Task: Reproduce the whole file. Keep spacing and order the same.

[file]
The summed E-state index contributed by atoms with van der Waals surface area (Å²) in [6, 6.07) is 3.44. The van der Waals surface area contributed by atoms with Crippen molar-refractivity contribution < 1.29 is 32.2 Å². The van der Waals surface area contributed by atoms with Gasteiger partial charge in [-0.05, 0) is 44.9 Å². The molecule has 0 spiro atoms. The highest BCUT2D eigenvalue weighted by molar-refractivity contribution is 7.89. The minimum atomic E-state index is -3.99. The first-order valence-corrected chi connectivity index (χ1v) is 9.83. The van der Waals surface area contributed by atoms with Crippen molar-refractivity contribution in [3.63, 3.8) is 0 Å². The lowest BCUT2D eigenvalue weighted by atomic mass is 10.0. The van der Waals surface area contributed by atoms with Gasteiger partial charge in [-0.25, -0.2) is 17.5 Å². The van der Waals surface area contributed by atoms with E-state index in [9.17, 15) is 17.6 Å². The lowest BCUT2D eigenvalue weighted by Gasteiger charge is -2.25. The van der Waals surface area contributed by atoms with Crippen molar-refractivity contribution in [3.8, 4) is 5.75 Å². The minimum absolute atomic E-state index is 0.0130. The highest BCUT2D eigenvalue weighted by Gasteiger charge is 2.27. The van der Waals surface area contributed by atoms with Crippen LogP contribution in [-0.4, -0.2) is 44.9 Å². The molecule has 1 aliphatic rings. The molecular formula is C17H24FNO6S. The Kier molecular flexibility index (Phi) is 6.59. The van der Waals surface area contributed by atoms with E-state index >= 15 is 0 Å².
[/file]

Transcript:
The summed E-state index contributed by atoms with van der Waals surface area (Å²) in [6, 6.07) is 3.44. The van der Waals surface area contributed by atoms with Crippen molar-refractivity contribution < 1.29 is 32.2 Å². The van der Waals surface area contributed by atoms with Gasteiger partial charge in [-0.05, 0) is 44.9 Å². The molecule has 0 spiro atoms. The highest BCUT2D eigenvalue weighted by molar-refractivity contribution is 7.89. The minimum atomic E-state index is -3.99. The first-order valence-corrected chi connectivity index (χ1v) is 9.83. The van der Waals surface area contributed by atoms with Crippen molar-refractivity contribution in [3.63, 3.8) is 0 Å². The lowest BCUT2D eigenvalue weighted by atomic mass is 10.0. The van der Waals surface area contributed by atoms with Gasteiger partial charge in [-0.25, -0.2) is 17.5 Å². The van der Waals surface area contributed by atoms with E-state index in [9.17, 15) is 17.6 Å². The lowest BCUT2D eigenvalue weighted by Gasteiger charge is -2.25. The van der Waals surface area contributed by atoms with Crippen molar-refractivity contribution in [3.8, 4) is 5.75 Å². The minimum absolute atomic E-state index is 0.0130. The highest BCUT2D eigenvalue weighted by Gasteiger charge is 2.27. The van der Waals surface area contributed by atoms with Crippen LogP contribution in [-0.4, -0.2) is 44.9 Å². The molecule has 1 aliphatic rings. The molecular formula is C17H24FNO6S. The Kier molecular flexibility index (Phi) is 6.59. The van der Waals surface area contributed by atoms with E-state index >= 15 is 0 Å².